YAB: Well, I don’t know what are the conditions that would obtain at the time so I can’t say what kind of action should be taken. I don’t have any knowledge of the future so I can’t predict what will happen but conditions that prevail at the time is what spurs revolutions and revolts among people. It’s always the conditions that prevail. The conditions that are prevailing now are absolutely no good at all so I don’t know what that can spawn or spur.
WR: Fuad, your son, said that “T&T is in a really bad place,” and warned that people were so frustrated that “things could explode.” This was in the Guardian in July last year. Do you think that the country is in a better place in 2015 than it was in 1990?
YAB: Worse, worse, worse, worse, worse! If something isn’t getting better, it’s getting worse. It can’t remain static, one way. I say it’s getting worse and worse and worse, of course.
WR: Do you think that the coup helped? How do you see the events of July 1990 in terms of the country’s progress and development? Were they a help or a hindrance?
YAB: Government has continued the same way. All they have tried to do is to repress those who they think would do something. But it has become worse, worse, worse, worse, worse.
WR: Monique Roffey, I don’t know if you know her but she wrote a fictional novel called House of Ashes, which is loosely based on what happened in the country in July 1990. At the end of her novel, the insurgents are taken in a bus from the Red House and TTT, lined up against a wall in the Chaguaramas forest and shot. Do you consider yourself lucky to have escaped first with your life and then with your freedom?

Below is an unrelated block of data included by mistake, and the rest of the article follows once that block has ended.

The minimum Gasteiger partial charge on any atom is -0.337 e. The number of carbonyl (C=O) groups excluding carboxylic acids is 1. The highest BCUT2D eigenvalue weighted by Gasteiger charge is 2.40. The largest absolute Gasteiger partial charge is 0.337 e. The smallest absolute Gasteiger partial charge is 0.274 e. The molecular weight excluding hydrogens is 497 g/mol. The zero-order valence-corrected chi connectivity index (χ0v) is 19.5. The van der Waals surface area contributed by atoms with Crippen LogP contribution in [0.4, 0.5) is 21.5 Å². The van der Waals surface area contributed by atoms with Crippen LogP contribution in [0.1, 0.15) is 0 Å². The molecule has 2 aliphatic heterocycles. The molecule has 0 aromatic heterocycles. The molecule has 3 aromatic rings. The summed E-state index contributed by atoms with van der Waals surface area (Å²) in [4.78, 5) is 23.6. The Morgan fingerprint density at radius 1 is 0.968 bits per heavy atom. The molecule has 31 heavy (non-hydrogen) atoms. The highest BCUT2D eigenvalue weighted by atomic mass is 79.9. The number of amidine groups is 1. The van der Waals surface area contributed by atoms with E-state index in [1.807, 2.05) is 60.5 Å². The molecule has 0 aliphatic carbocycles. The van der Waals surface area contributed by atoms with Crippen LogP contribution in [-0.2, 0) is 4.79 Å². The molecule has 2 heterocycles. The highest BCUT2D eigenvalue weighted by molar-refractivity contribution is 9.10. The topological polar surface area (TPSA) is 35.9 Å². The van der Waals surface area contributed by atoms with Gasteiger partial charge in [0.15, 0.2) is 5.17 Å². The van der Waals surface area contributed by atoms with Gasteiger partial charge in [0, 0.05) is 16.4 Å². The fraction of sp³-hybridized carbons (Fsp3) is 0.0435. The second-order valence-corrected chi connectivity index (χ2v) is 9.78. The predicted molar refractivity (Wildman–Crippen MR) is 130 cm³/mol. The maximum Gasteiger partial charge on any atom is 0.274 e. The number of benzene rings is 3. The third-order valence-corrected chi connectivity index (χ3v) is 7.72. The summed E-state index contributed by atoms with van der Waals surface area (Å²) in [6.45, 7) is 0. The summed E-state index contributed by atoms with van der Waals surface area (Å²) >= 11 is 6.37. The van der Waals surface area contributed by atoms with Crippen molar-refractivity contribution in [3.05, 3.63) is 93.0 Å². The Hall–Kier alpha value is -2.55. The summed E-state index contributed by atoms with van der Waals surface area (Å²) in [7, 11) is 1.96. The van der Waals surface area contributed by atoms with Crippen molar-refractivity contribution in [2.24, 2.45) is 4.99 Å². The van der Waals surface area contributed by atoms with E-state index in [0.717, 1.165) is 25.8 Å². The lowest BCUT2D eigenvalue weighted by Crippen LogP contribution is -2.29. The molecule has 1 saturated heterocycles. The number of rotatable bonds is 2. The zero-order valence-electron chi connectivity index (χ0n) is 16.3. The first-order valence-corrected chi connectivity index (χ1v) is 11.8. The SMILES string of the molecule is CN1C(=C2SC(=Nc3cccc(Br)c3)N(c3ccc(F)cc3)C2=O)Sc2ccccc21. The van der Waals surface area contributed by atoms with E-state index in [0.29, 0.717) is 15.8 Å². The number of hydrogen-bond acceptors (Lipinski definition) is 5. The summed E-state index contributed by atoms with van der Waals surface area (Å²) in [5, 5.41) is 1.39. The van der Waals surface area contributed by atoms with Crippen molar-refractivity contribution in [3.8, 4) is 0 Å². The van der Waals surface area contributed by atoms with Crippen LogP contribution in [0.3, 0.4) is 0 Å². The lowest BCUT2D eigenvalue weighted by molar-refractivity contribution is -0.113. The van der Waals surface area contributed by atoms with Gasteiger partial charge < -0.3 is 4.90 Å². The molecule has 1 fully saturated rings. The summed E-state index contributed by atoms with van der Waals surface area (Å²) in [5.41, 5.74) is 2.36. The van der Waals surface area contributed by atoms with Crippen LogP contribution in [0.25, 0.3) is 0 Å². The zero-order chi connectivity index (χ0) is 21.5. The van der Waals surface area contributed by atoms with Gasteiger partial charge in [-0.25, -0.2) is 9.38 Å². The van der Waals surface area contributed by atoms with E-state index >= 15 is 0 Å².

YAB: Nah, nah, nah, nah, nah! There is nothing like lucky where I am concerned. I am a Muslim and for me there is nothing like luck. Everything is the decree of Allah. Whatever Allah decree is what comes to pass so I do not consider myself lucky at all, at all. Whoever wrote that novel, I hope they put “fiction” on it because if they didn’t, they can be sued.
WR: Yes, she did say it’s a work of fiction.
YAB: Well, in fiction, anybody could say anything or write anything.
WR: Since we’re talking books, I read the following paragraph somewhere:
In fairness to all concerned, the idea of living together as a community with meaningful goals and aspirations for bettering oneself and the society at large was the primary goal of the Jamaat when it was formed; but as things went along, ideas and agendas were misrepresented, misinterpreted and misunderstood. People changed, times changed and, along the way, some things had a negative impact on the original ideology and philosophy of the Jamaat.
Would you like to comment on that?
YAB: No, no, no, no, no. Who said that? Not at all. I don’t know that at all. The ideology and the philosophy of the Jamaat remain the same, no change.
WR: Is the Jamaat-al-Muslimeen a spent force or is it, in your opinion, stronger today as a political force than it was in 1990? To what extent is the Jamaat-al-Muslimeen of 1990 intact? I don’t mean in terms of the personnel, I mean in terms of the philosophy, the ideology that spawned the attempted coup.
YAB: Well, it depends on who is asking that question because that question have several different answers. But because it is you asking the question, I will tell you that is a lot of nonsense.
WR: To what extent is the Jamaat-al-Muslimeen relevant today?
YAB: In every way, to every extent. As it has always been, we are a service-oriented, community-oriented body that still serves the poor and the oppressed.
WR: Is the Jamaat-al-Muslimeen planning to engage actively or already actively engaged in formal politics? Is the New National Vision party, which Fuad leads, the political arm of the Jamaat-al-Muslimeen?
YAB: Politics is involved in every aspect of a human life. No human being is ever devoid of the political on-goings in a society. Whatever decisions a politician makes affects everybody so nobody can remain aloof from the decision-making body of the politics. So everybody is constantly involved in politics, one way or the other. Some vocal, some otherwise but everybody is involved in politics. It affects everybody.